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Breaking the Grass Ceiling

"What are we not hearing collectively as a society? Why are things tone-deaf when women speak?"

Terpodactyl Media

In 1968, an intrepid teenager named Mary White began her first forays into Cannabis. Not one for drinking, White discovered that taking on what she calls “mild happy weed” was enough to keep her in fashion without the side effects of hellish hangovers. Like many teenagers, her consumption was sporadic throughout high school and further waned as she reached her 20s and 30s.

“I enjoyed Cannabis, but it wasn’t something that I thought about much. It was kind of just something you do at parties when you’re young. I never thought I’d end up working with it,” explains White.

Little did she know, 16 years after her first toke, Cannabis would be her ticket out of bankruptcy.

“It’s a horrible, long story, but basically I got really sick and had no insurance in 1984. I was in dire straits and needed money, so I reached out to some people I knew who were operating illegal grow houses in Seattle,” says White. “I didn’t sell it; I just took care of the plants, but that helped lift me out of bankruptcy, and I was able to buy a house.”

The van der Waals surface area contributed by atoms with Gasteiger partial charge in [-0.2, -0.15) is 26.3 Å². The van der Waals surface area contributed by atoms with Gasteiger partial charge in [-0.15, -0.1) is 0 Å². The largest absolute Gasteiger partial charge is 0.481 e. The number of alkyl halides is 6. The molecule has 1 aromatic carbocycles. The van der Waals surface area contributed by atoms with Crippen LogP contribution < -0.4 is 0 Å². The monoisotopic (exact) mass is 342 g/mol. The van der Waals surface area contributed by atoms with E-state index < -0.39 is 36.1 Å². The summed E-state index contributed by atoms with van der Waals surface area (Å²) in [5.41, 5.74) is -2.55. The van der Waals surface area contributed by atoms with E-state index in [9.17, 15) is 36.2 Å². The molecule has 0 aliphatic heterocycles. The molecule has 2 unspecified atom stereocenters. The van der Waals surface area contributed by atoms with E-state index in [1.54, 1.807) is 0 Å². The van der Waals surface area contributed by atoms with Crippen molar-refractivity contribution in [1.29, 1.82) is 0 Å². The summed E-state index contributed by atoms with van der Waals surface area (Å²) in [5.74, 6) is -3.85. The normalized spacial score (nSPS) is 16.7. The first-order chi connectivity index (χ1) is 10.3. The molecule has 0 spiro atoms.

At the time, White says she felt empowered and strong despite being the token female within the grow operation. She loved taking care of the plants and often referred to them as her babies. Illegality aside, White had found herself in the kind of self-sufficient position that still eludes many working women today.

Mary J. White in her garden in Seattle, Washington.
Mary J. White in her garden in Seattle, Washington.

“I was happy and I felt secure, but now looking back at it, I was the only woman – and I did kind of get forced out of a job as soon as there was a man who could do my job. It’s funny how you don’t think about that kind of stuff when it’s happening,” says White.

Sadly, White is one part of a pervasive narrative that still exists within today’s legal market. Despite being a small business owner and published author, White says that feeling like an outsider is part and parcel of being a woman in the industry.

“I am teaching cooking classes, which is traditionally thought of as a woman’s job, but there are a lot of times I feel really out of place. I’m already older than most of the people I work alongside in the industry, and then I am a woman on top of that. So sometimes I wonder if I’m not just some weirdo lady hanging around with the guys,” explains White.


According to a 2017 study by MJBiz Daily, women occupy roughly 36-percent of executive positions within the industry. So why, if every piece of Cannabis we consume is female, are women taking a backseat to their male colleagues?